We’re back at “Better Whenever.” The fear that he was talking about, it’s loneliness, it’s irrelevance, it’s obscurity. He’s come to terms with it. He is an undistinguished, wisened drunk in a punk rock band that only some kid in Utah cares about, and he’s fine with it. He’s fine with toasting to his obscurity with anyone now. That’s what he’s going to do until his youth blinks out forever. The ending to Better Whenever has always given me an intense feeling of satisfaction, and evokes the imagery of the hardened western hero riding off into the sunset. It’s the modern, pedestrian version of the western ballad, but I find myself finding a lot more in common with Tim Browne than Rooster Cogburn. The bow that is nicely tied onto the story of the former also has the added layer of cynical realism that makes it much easier to swallow. I’m not a huge fan of endings where everything goes almost too well, but this one strikes the balance just right.
I had a hard time coming up with a second example. What I’m talking about is extremely prevalent, but I either felt like I didn’t know enough about the album to go into as much detail as I did with Better Whenever, or the album closer was a just a good song, but lacked that oh-so-precious cohesiveness that I was looking for. I began to look through my music catalogue with increasing desperation, hoping that I could fudge one of my favorite album closers to fit my narrative, when I realized that the answer was hiding under my nose the whole time. When I listen to The Lawrence Arms’ Metropole I listen to the deluxe edition, so I get three extra tracks, lucky me. The price I have to pay for this privilege is that I sacrifice the status of “October Blood” as an album closer. It very clearly was meant to be that way, and I found that out fairly early on in my listening, but I wasn’t looking at the fourth track from the end in my search. Luckily, my favorite band is here to bail me out again and save the day with their incredible lyricism and musical prowess.
The Lawrence Arms have been labeled at times, an immature band. While I could not disagree more, they don’t make it easy for themselves when they write songs about masturbation and have EPs titled Buttsweat and Tears. With Metropole, The Lawrence Arms try and divorce any sense of immaturity –while still writing songs about masturbation– and deliver a record that is much more cerebral, introspective, and softer (both sonically and thematically, getting old will do that to you) than their previous efforts. Well, at least Brendan does, Chris always did that to some extent at least.
Metropole is actually probably the most proper, dictionary definition of bookends storytelling that you’re going to get. The album opens exactly as it ends with the phrase, “I was born and I died, and just a moment went by.” In the opening song, “Chilean District,” this is put through a lowpass filter to make it quieter and subdued, and serves as a strange sort of future echo before the album really gets going. This phrase –deliberately chosen I’m sure– is a short and terse description of what Metropole is about: regret and getting old. The album can really be boiled down to just that. It’s hard to adequately express my fondness for this album, –I could say I really like it with a high number of reallys– so I’ll just say that my favorite band has seven albums and five of them are so good that it’s not worth comparing other music to them. This album is on that list. I could go into detail about how exactly it is that The Lawrence Arms express their feelings of aging regret, but, again, that’s another story for another time.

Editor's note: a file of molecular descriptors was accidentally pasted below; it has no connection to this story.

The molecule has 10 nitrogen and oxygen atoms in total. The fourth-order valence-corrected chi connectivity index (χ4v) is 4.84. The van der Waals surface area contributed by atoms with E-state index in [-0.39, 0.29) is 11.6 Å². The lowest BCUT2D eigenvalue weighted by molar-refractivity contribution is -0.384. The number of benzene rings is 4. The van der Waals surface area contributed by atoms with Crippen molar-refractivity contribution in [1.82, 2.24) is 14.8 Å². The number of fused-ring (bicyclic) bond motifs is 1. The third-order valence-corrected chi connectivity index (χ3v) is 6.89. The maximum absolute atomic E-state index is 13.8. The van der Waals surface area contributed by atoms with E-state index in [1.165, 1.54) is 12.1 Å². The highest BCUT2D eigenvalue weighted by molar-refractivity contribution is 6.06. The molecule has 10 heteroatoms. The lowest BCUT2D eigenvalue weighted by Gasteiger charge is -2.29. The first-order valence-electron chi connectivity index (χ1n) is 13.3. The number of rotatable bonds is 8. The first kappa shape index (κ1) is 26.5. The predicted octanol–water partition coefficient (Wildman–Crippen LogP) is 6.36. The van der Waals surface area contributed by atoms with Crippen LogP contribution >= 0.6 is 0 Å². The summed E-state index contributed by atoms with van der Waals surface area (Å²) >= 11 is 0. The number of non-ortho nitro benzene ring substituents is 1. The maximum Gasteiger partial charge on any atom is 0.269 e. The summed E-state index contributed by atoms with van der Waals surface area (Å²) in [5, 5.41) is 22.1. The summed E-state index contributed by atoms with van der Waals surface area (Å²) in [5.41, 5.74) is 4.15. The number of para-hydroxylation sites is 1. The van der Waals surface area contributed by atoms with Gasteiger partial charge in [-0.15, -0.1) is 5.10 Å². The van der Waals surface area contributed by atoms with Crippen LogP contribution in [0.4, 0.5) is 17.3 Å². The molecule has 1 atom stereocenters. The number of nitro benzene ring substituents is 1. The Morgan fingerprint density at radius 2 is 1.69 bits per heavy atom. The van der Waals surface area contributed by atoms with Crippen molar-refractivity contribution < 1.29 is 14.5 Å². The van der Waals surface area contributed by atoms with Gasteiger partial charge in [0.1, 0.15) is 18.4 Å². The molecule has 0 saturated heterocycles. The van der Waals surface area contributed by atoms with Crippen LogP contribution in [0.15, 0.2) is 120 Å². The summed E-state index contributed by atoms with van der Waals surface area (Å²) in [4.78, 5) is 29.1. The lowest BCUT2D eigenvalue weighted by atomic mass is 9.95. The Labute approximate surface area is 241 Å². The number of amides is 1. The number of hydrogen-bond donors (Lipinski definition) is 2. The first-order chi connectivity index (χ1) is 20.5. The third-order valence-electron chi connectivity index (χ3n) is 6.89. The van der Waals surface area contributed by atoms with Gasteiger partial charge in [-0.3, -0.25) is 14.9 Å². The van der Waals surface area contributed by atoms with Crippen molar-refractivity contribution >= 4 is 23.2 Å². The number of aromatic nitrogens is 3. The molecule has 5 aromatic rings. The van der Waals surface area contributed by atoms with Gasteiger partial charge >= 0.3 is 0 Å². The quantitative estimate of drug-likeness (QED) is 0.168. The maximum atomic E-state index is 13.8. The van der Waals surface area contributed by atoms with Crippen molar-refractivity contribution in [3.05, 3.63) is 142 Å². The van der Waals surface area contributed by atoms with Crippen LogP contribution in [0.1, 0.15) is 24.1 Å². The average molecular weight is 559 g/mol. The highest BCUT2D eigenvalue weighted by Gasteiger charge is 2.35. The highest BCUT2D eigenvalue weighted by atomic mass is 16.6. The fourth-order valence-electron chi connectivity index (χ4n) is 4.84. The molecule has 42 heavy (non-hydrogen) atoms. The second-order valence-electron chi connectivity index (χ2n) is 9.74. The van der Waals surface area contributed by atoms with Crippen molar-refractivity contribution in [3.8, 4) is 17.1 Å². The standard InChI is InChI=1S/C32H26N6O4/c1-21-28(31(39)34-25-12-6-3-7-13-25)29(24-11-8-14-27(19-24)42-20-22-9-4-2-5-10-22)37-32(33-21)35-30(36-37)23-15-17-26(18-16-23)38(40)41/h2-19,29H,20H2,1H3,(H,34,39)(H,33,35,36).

After roughly thirty-one minutes, the listener arrives at the twelfth and final track, “October Blood.” It’s the only album closer that Chris McCaughan has ever got in The Lawrence Arms, and he kills it (in a good way.) He sums up how fast life happens, and how a life goes past in a single moment. He looks over his past as a song and a brother, he takes inventory of his travels, and ruminates on why he has done what he has done over his life. This song also takes perhaps the best advantage of a unique quality to album closers: silence. This is a bit ironic considering a deluxe edition was made for Metropole, which instantly spoils the cadence. Or maybe it’s not because you get silence either way. I haven’t decided yet. Either way, it’s beautiful. When Chris says “I was born and I died, and just a moment when by,” for the last time, the song doesn’t end even after the last guitar chord, bass stroke, and drum beat have all played. A woefully underrepresented instrument in punk music, the piano, plays a short melody, and after that fades out, there is ten seconds of water running, then the sound of an audience clapping, and then, finally five seconds of silence.
Often, I have asked myself, “What does this mean?” This is a hard question to answer because The Lawrence Arms is a band that never does anything without careful deliberation, and will never answer the question truthfully. They’re weird like that. They are brilliant artists and musicians that pour their heart and soul into their work, and are incredibly reticent to give away the answer. They also just like to mess with people. Their liner notes for The Greatest Story Ever Told, for instance, are filled with references to non-existent artists as the source for their inspiration for writing some of their songs. The benefit for this general failure to address what their music actually means is that I can take a stab at it without having to worry about being proved wrong.
My interpretation of this bizarre ending bit to Metropole is that it is a bit of meta-commentary. Everyone in The Lawrence Arms is a lifelong musician, and it’s all they ever have been. They come alive on the stage, when they play their music, and that is when they tell the stories of their lives to the world. At first, I thought it a bit self-aggrandizing to include clapping and cheering in “Chilean District” and “October Blood,” but when I realized the bookend component to it (and when I remembered the fact that The Lawrence Arms aren’t that famous or well-known) it seemed more likely it was a comment on the album itself. They are born and killed as their stories are told in the album, and they are resurrected every time Metropole is given another spin. It’s a sort of subtle fourth-wall breaking that works because it never actually says, “Hey look at me I’m a musician playing music in an album.” It resolves the fears introduced about aging and being unable to accomplish enough in life by immortalizing The Lawrence Arms in the form of music. The act of telling the story is a part of the story, and “October Blood” is when the listener is clued in on it.